Recently, I was re-reading a very helpful book for affair-proofing marriage titled “Close Calls: What Adulterers Want You to Know about Protecting Your Marriage”. It’s by Dave Carder, a colleague I’ve known for many years who specializes in the area of affair recovery and who also (like me) has a big heart for those in Christian ministry. In the book, he gives lots of illustrations of the various risk factors that frequently lead otherwise unsuspecting men and women into affairs or “close calls” with affairs.
One particular illustration struck me. Not so much for the actual story line, but rather for the unintentional three-point outline I noticed that (in my own professional experience) is more at the heart of how we end up flirting with just about any area of sin in the first place.
“I thought I could control the situation on my own.” The list of things we can control as humans is extremely short. For the most part, it’s an illusion. Just ask any spouse, parent or small business owner for an honest answer on this and you’ll see what I mean. The smoother sailing our circumstances are, the more we tend to buy the lie that we are in control. But when the headwinds begin to blow, we quickly find out otherwise.
So also when we flirt with the danger of lust. Whatever it’s expression we’re drawn towards, as long as “rewarding” circumstances are experienced, we falsely interpret that we’re getting away with it, that we have permission to continue, or that we have God’s blessing in the pursuit. This last one is the most dangerous, as we believe and even tell others that what God actually calls evil we’ve come to label “good”.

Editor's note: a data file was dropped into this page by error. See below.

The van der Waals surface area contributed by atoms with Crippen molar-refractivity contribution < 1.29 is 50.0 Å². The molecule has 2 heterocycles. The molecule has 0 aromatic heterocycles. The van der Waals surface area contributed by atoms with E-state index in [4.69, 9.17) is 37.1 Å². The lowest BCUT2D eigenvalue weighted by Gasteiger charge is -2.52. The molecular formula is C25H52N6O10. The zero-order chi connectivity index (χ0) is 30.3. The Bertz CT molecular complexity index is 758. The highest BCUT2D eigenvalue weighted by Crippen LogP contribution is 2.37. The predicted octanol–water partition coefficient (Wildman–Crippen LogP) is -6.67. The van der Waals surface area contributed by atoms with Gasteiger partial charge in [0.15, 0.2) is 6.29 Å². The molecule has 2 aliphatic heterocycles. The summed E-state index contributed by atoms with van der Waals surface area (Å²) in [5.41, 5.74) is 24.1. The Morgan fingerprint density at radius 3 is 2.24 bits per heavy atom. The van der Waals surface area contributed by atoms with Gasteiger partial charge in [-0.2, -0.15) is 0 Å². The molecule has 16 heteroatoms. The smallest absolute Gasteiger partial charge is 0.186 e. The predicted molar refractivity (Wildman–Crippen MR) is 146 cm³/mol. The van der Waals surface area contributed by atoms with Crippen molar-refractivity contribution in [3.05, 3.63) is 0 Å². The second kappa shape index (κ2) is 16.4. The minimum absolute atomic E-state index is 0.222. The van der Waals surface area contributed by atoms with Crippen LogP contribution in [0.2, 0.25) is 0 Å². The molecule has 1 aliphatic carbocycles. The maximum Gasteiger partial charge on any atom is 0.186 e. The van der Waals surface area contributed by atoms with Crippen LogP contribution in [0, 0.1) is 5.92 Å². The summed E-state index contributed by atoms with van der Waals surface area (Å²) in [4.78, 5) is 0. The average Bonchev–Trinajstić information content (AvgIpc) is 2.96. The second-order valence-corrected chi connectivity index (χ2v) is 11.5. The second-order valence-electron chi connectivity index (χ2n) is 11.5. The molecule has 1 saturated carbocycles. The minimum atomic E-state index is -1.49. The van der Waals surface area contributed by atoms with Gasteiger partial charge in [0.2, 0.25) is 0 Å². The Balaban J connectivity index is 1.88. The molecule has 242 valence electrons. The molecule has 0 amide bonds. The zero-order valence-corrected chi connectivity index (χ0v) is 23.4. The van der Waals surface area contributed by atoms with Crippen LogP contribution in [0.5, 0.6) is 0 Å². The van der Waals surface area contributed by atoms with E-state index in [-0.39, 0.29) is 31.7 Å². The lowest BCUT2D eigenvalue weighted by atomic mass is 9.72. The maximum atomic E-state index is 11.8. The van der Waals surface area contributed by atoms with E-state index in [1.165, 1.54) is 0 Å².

“Of course, I knew what to do — get up and run away as fast as I could.” The story of Joseph in the Old Testament running from the seductive grab of Potiphar’s wife isn’t just a memorable Bible story from our childhood. It really is our best response when it comes to sexual temptation, whether the seductress is in the real world or the virtual world. But knowing must turn into doing, and must do so quickly in most cases of seduction. The typical brain can become flooded with powerful brain chemicals (like dopamine) and can quickly alter brain functioning the longer we hesitate. As offensive to our pride as it may be, the best response is a quick recognition of the danger signs, a gentle turning of our attention from the temptation and a firm redirection towards anything that is “true, noble, right, pure…” (Philippians 4:8).
“Why? Why did this have to happen to me?” In reality, it didn’t. For all of us, the reason we sometimes find ourselves in such situations is often because we’ve failed to heed the lessons that trickle down from a sober view of the previous two statements: (1) we can’t control the situation in isolation from supportive relationships who know our areas of vulnerability, and (2) we ignore the Holy Spirit’s early-warning prompting that so easily gets drowned out by the “song of the siren” the longer we linger.
In what situations do we currently find ourselves believing the lie that we can control it? Is there presently in our lives a situation we know we’d be wise to flee, but for whatever reason we’re either hesitating or lingering?
Do something now and don’t be one of those who later say “why did this have to happen to me”. Find someone to tell that you trust. If nobody comes to mind, I’m here if you need me.